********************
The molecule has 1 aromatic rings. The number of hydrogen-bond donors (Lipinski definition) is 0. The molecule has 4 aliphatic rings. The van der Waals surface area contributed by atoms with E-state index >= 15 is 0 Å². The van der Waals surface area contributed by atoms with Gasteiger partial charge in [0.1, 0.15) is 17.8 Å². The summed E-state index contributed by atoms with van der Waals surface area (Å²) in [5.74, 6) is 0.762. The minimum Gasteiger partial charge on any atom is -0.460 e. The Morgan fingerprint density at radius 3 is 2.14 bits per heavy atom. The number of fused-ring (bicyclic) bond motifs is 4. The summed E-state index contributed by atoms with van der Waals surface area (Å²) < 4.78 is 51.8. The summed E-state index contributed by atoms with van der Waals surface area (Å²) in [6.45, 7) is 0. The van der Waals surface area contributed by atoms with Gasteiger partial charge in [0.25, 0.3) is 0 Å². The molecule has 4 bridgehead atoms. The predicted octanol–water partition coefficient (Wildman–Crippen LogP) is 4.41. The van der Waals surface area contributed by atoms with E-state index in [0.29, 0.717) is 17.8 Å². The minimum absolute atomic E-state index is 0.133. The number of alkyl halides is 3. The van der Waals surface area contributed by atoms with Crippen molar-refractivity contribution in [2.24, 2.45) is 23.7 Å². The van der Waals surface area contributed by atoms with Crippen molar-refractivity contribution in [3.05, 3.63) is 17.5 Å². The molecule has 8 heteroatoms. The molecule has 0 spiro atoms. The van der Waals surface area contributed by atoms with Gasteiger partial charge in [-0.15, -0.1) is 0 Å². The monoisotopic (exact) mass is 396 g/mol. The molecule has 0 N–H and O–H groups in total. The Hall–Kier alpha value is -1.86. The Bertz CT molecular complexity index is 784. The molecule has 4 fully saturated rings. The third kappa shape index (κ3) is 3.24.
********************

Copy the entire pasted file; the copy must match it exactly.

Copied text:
The molecule has 1 aromatic rings. The number of hydrogen-bond donors (Lipinski definition) is 0. The molecule has 4 aliphatic rings. The van der Waals surface area contributed by atoms with E-state index >= 15 is 0 Å². The van der Waals surface area contributed by atoms with Gasteiger partial charge in [0.1, 0.15) is 17.8 Å². The summed E-state index contributed by atoms with van der Waals surface area (Å²) in [5.74, 6) is 0.762. The minimum Gasteiger partial charge on any atom is -0.460 e. The Morgan fingerprint density at radius 3 is 2.14 bits per heavy atom. The number of fused-ring (bicyclic) bond motifs is 4. The summed E-state index contributed by atoms with van der Waals surface area (Å²) < 4.78 is 51.8. The summed E-state index contributed by atoms with van der Waals surface area (Å²) in [6.45, 7) is 0. The van der Waals surface area contributed by atoms with Gasteiger partial charge in [0.25, 0.3) is 0 Å². The molecule has 4 bridgehead atoms. The predicted octanol–water partition coefficient (Wildman–Crippen LogP) is 4.41. The van der Waals surface area contributed by atoms with E-state index in [0.29, 0.717) is 17.8 Å². The minimum absolute atomic E-state index is 0.133. The number of alkyl halides is 3. The van der Waals surface area contributed by atoms with Crippen molar-refractivity contribution in [2.24, 2.45) is 23.7 Å². The van der Waals surface area contributed by atoms with Crippen molar-refractivity contribution in [3.05, 3.63) is 17.5 Å². The molecule has 8 heteroatoms. The molecule has 0 spiro atoms. The van der Waals surface area contributed by atoms with Gasteiger partial charge in [-0.15, -0.1) is 0 Å². The monoisotopic (exact) mass is 396 g/mol. The molecule has 0 N–H and O–H groups in total. The Hall–Kier alpha value is -1.86. The Bertz CT molecular complexity index is 784. The molecule has 4 fully saturated rings. The third kappa shape index (κ3) is 3.24.